The yarn in this case is KFI Luxury Collection Indulgence Cashmere. It's a DK weight with 5% cashmere. For $30, you get 437 yards and 150 grams, enough to make a set of fingerless mitts and a matching slouchy hat, which I've begun:
The mitts and hat are going to be gifts for two different people, however.

I have had too much time to knit. Someone -- not me, for once -- backed a car I was riding in into a post and aggravated my highly arthritic neck. Knitting in a neck-friendly position was my main activity this weekend, along with  experimenting with pain-killers. Gee, I sound so old here!

I'm off to catch up on your blogs. That's one other thing I can manage!

Wednesday, August 9, 2017

From a Coffee Shop

Our Internet is out. We are trying to change companies and the old one is gumming up the works, so here I am!

I decided that I need to start working on my travel sock at home, seeing as I had to cancel most of my travels this summer. Some progress has been made on the first Almondine, an Anne Hansen pattern from the the book, Sock Knitting Master Class. The yarn is Cascade Heritage, a very dependable sock yarn. Affordable, too.
The Trip: Andy Worhol's Plastic Fantastic Cross-Country Adventure is itself a trip. It's a fast read about his early career and a car trip to his first Los Angeles exhibit. It's hard to believe he lived such a crazy life with his mother as a housemate! I'm not a huge fan of his work, but his life is very interesting.

Idaho is a literary novel with a mystery embedded. The writing is a bit flowery for my taste; sometimes I feel like the author is trying too hard. The intricate plotting holds my attention, so I'll definitely finish this. I should add that it involves a couple characters with dementia and is overall fairly depressing.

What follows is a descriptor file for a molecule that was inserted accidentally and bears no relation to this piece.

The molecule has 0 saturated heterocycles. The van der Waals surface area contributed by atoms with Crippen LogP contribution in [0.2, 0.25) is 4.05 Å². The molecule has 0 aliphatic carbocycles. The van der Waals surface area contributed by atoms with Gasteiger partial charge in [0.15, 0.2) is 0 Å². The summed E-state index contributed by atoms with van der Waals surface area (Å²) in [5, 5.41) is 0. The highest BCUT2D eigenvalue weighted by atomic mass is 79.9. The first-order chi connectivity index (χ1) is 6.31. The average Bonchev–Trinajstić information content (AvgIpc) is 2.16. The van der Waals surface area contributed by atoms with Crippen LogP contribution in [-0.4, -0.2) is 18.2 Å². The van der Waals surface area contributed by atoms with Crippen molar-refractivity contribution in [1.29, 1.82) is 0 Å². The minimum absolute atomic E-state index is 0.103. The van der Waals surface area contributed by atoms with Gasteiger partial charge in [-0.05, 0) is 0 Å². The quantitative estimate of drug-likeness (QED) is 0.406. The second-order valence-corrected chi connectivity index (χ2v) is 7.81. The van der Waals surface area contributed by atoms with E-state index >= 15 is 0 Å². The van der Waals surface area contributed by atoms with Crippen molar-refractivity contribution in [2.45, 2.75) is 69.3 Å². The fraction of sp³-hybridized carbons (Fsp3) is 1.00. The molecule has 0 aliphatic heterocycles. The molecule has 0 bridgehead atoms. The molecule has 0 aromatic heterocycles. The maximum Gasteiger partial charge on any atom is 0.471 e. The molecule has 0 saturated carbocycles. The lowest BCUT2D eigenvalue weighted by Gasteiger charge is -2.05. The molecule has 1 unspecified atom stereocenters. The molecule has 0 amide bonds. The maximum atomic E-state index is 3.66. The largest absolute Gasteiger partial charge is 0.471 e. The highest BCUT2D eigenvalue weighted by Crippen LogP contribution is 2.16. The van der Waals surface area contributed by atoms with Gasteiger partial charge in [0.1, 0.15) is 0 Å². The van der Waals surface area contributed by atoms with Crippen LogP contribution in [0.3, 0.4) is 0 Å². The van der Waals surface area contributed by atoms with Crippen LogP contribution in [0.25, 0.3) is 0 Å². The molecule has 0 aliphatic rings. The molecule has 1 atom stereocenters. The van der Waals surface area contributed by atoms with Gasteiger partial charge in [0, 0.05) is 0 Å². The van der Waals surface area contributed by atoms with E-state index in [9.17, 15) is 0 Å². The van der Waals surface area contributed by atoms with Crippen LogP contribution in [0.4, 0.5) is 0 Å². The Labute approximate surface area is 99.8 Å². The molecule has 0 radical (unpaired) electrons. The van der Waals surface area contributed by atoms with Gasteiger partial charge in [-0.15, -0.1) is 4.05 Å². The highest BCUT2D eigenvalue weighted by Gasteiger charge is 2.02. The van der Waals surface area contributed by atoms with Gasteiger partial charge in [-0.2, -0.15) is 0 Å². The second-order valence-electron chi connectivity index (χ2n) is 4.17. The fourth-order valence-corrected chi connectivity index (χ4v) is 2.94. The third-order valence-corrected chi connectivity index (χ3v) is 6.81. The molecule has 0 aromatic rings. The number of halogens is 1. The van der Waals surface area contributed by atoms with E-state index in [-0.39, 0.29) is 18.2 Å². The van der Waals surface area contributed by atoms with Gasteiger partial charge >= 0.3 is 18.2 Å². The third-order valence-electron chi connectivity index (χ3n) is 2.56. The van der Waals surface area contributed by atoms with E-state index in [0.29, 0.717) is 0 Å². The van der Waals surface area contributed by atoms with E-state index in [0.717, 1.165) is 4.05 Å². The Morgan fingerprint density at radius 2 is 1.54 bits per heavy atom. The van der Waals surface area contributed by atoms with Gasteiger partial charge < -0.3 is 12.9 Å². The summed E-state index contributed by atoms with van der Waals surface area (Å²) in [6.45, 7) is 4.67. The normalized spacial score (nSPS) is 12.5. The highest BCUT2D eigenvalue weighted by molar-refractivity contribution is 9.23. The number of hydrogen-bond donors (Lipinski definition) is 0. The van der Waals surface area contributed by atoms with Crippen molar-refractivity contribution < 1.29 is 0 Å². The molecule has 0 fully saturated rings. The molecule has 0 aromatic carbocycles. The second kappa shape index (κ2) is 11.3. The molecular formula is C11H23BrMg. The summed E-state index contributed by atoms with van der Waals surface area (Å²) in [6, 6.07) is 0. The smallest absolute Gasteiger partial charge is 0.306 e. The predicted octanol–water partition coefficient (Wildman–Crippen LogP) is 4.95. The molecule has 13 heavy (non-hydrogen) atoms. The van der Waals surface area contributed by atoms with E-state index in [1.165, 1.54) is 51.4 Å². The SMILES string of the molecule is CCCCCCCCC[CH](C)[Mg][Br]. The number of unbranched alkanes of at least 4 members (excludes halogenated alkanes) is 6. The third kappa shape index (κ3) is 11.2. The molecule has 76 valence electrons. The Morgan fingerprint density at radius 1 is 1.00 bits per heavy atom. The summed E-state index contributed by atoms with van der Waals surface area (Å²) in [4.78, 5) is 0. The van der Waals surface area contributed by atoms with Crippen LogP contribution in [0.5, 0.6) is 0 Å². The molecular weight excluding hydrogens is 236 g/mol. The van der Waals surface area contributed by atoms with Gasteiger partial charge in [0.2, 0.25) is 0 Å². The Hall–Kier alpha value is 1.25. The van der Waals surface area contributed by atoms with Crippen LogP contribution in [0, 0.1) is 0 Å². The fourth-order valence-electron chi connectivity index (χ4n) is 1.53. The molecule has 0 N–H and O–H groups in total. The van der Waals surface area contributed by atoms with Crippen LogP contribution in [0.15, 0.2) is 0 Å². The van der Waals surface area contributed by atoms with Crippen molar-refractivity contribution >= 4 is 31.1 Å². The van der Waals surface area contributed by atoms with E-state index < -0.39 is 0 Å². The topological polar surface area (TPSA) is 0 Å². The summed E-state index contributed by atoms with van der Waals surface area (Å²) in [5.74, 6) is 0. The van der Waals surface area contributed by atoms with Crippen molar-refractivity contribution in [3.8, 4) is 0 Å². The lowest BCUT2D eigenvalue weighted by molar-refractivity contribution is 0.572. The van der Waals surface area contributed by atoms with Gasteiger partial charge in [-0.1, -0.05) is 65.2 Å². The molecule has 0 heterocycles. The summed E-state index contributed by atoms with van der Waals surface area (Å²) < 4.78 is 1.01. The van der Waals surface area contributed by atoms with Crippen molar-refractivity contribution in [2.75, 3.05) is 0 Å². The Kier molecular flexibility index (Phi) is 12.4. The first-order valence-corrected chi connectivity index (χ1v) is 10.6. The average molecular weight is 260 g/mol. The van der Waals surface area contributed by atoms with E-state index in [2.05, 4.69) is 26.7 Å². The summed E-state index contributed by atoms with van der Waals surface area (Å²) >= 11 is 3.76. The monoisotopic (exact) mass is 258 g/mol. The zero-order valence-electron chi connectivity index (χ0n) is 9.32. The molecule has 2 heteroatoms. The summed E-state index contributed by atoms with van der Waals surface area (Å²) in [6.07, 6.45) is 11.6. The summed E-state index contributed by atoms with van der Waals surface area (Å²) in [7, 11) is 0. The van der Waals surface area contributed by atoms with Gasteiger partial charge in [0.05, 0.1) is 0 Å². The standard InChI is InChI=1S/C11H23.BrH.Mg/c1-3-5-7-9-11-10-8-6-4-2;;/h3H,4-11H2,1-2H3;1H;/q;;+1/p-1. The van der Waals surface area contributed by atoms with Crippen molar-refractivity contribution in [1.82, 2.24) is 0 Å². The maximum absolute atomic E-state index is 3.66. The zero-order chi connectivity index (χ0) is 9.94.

Joining with Kat for Unraveled Wednesday.

Monday, August 7, 2017

It's Never a Good Sign ...

... when I don't blog for more than a week.

My dad has been complaining of back pain. He's also been having a lot of trouble with mobility. So, we made arrangements for him to move into the assisted living section of the retirement community where my parents live.
Yarn bombing downtown Madison! I love this.
But before we could get him moved, he ended up in the emergency room. Turns out the poor guy has a compression fracture in one of his vertebrae. He'll need a stay in rehab before moving into his new digs.
I've been embroidering a lot of ocean stuff lately. 
In between that, I've put in quite a few hours getting ready for school, and we are trying to make some progress in decluttering our house so we can put it on the market int he spring. We don't want to move far, just to downsize.

There simply aren't enough hours in the day, are there?

Tuesday, August 1, 2017

A Week of Crafting

Joni and did lots of different crafts during her visit last week. We took a great class at Bare Knuckle Arts, where we made paste paper and marbled paper.
We found white shirts on sale at Anthropologie and decided to dye them with red cabbage.  We did a ton of research and tracked down alum and cream of Tartar to prepare the cloth. We added ammonia to the dye to make it more blue, and look at the gorgeous color we got:
Sadly, the color almost completely washed out! Now we have off-white shirts. Is there some way to fix the color?

Joni decorated a store-bought frame with some of my polymer clay tiles:

While she did that, I painted some handmade polymer clay pendants that I made a while ago.

I'm lucky that I have some art/craft friends here in Madison. After Joni left, Tsela and I went painting at the Memorial Union at UW-Madison. Here is mine:

And here is hers:


Art/craft and friends are a pretty amazing combination!